At EACS, we are an expert in the delivery of IT Services to the mid-market and we have integrated automation technologies into our own operations, including IT, HR and finance processes, and the returns have been dramatic. For example, one of the most visible and beneficial ways we are using RPA is to speed up the process of debtor chasing. Our software robots are able to automatically collate and identify outstanding invoices, allowing staff to avoid this mundane task and focus their time on the main task: collecting the debt. More importantly for EACS, this has saved our staff around 36 hours of work per month, and it has allowed us to invest more time in getting our employees more involved in different, more technically enriching and valuable areas of the business.
Whenever a new, disruptive technology such as RPA emerges, there is always an underlying concern that humans with be replaced. However, SMEs shouldn’t be scared: RPA will only replace those roles that can’t be fulfilled by humans, either because humans cannot be found to do the roles, or the level of quality needed cannot be consistently delivered by the human hand.
If anything, adopting RPA will allow staff to be able to spend more time to be innovative and get in touch with their creative side, which opens up the opportunity for increased personal improvement and the chance to be re-deployed to higher-level, managerial roles. Also, RPA is leading to the creation of a number of new technical roles, where skilled workers are needed to monitor the robots.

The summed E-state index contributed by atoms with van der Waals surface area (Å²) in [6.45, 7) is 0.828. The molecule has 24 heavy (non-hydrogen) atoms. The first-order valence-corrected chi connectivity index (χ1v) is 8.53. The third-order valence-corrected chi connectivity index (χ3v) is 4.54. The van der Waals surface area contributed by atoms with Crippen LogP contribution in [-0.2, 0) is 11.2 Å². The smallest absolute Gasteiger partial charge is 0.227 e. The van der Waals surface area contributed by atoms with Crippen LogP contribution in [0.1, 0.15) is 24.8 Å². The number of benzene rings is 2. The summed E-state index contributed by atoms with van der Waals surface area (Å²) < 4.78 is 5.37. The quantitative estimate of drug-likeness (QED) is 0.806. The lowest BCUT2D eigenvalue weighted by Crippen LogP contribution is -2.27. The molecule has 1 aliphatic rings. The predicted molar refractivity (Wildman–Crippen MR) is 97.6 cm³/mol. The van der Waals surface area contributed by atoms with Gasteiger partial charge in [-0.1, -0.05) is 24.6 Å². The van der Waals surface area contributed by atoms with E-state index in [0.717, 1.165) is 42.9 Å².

The final misconception that continues to linger amongst SMEs is that automation technologies and RPA can only work in certain industries. The initial adopters of RPA were mainly larger businesses in the banking and finance sectors. Although it’s true that RPA has been a great success in these industries, we believe there is a huge amount of potential to revolutionise sectors such as healthcare, manufacturing and logistics, just to name a few.
This is because, at the very least, RPA can be used to automate most repetitive tasks in organisations across any industry. Take EACS’ experience for example, we have looked at some of our own back-office functions and in doing so we have seen a 96 per cent efficiency improvement in statement generation and an 83 per cent increase in the onboarding of new staff. These activities crosscut every industry, highlighting how RPA can be of great assistance in improving how businesses are run, regardless of the sector.
So how can we break through these myths and embrace RPA more readily? Key to the issue is the fact that many of the misconceptions around RPA in SMEs are being solidified by a lack of engagement from suppliers of automation technologies.
A Global Fintech report from PwC has recently shown that the focus of RPA providers is firmly placed on bigger enterprises, particularly banks and financial services firms. This is a big issue, as it results in less awareness at the mid-market level of the opportunities that automation offers. Many SMEs are not geared towards optimising the technology they have, let alone the adoption of automation and AI-related systems, which means that they may not immediately appreciate the value it can bring to their business. Combine this with the fact that that many RPA providers focus most of their time and resources on the “big boys”, particularly those in the world of finance, how could SMEs be aware of the impact that automation technologies could have on day-to-day operations and their bottom line?
Stuart Dickinson, COO, EACS